fetchpriority=”high” decoding=”async” class=”alignleft size-full wp-image-162018″ src=”https://thinktasty1.wpengine.com/wp-content/uploads/2016/11/Woman-having-a-glass-of-wine.jpg” alt=”woman-having-a-glass-of-wine” width=”400″ height=”400″ srcset=”https://www.thinktasty.com/wp-content/uploads/2016/11/Woman-having-a-glass-of-wine.jpg 400w, https://www.thinktasty.com/wp-content/uploads/2016/11/Woman-having-a-glass-of-wine-150×150.jpg 150w, https://www.thinktasty.com/wp-content/uploads/2016/11/Woman-having-a-glass-of-wine-300×300.jpg 300w, https://www.thinktasty.com/wp-content/uploads/2016/11/Woman-having-a-glass-of-wine-170×170.jpg 170w” sizes=”(max-width: 400px) 100vw, 400px” />It’s three days until Thanksgiving, but that doesn’t mean that you need to feel stressed. There are many ways to make this an enjoyable holiday for yourself and your guests. Although we’ve turned this into a food-focused holiday, more than likely your guests are looking forward to the time spent together.
So, as you’re prepping for Thanksgiving, whether it’s your first or fourteenth time hosting, here are a few ideas to help keep you sane.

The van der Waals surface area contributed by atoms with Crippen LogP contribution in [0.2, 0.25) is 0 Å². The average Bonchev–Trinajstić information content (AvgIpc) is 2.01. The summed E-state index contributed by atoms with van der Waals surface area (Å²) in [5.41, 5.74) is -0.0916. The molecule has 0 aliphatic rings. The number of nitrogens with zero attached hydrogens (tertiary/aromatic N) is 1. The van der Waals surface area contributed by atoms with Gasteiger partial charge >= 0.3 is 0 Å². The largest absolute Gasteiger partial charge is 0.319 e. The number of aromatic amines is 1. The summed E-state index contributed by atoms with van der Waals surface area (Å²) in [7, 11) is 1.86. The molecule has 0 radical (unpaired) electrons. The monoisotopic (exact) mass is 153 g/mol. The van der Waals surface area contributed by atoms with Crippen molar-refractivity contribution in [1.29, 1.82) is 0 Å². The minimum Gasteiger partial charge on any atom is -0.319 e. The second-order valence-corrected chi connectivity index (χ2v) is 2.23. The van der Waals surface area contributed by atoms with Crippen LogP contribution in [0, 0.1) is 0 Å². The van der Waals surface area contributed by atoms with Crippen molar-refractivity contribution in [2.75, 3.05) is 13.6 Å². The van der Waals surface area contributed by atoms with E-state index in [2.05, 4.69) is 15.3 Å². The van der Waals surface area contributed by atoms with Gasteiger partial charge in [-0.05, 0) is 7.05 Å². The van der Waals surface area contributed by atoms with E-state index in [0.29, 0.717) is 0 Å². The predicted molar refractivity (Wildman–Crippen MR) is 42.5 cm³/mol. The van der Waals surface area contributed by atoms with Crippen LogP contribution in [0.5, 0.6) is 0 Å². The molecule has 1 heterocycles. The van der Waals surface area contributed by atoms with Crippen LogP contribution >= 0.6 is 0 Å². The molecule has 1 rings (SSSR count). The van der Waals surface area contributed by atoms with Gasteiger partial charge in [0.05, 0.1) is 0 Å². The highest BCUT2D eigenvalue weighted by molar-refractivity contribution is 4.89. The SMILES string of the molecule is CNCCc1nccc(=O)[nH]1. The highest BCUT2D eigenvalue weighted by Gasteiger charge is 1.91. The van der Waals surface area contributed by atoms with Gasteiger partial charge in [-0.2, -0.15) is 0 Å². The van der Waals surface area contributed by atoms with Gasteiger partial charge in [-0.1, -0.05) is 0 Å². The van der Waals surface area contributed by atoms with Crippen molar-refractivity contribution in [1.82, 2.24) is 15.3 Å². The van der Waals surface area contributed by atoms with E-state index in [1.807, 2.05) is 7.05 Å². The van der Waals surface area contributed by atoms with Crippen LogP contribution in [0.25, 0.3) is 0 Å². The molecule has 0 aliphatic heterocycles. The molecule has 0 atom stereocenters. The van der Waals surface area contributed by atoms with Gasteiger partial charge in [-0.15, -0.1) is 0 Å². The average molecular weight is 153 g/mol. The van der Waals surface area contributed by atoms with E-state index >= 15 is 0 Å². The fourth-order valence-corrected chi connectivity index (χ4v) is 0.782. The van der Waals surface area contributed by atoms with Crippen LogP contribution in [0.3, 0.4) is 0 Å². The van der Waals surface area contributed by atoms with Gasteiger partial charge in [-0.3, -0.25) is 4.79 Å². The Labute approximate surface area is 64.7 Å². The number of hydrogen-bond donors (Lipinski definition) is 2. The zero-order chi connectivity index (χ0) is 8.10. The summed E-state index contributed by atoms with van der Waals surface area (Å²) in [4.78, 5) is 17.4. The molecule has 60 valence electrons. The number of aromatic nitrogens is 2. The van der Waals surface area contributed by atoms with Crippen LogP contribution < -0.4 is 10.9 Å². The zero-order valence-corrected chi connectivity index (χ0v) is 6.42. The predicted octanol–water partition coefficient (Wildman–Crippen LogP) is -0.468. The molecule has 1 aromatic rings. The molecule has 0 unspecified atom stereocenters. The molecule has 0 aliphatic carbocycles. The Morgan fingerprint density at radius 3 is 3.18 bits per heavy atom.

- Know your culinary strengths. More than likely you can roast a turkey, so that’s one less concern. (Need to know if the turkey’s done? Check out this article.) However, you don’t need to make everything from scratch. If you are a good baker, feel free to make pies. If baking isn’t your thing, ask a guest to bring one or just buy one at the grocery store.
- Know how much time you have available. I love cooking and, as such, leave a chunk of time available during Thanksgiving week to make many homemade dishes. If time is tight, ask for help from guests or use more store-bought items.
- Keep in mind that some dishes are incredibly easy to make and require little time. If you’re going to try one homemade dish, make cranberry sauce. (Recipe coming on Wednesday) It’s simple and will allow you to crow that “It’s homemade.”
- Don’t set expectations too high. Yes, everyone envisions a scene from Rockwell, but let’s be honest. Almost no one has a Thanksgiving that looks like that, so don’t be unrealistic. Make a day that’s warm and enjoyable for all but don’t expect perfection. There’s no shame in serving dinner on paper plates because you don’t have enough dishes for all. Don’t have enough wine glasses for all? Ask someone to bring a few with them. Who cares if the table settings match? Don’t become obsessed with cleaning. Make sure your home is neat, including the bathroom wash basin, but feel free to ignore a stray toy, magazine, etc.
- Make sure you leave time in the day to enjoy your family and friends. If that means cooking one less menu item or leaving the dishes in the sink for a while, so be it. I have spent holidays where I focused on the menu too much and at the end of the day realized I didn’t spend a lot of time with the people.
Spend a few moments, review your Thanksgiving plan, and take a deep breath. Thanksgiving isn’t the Olympics of food.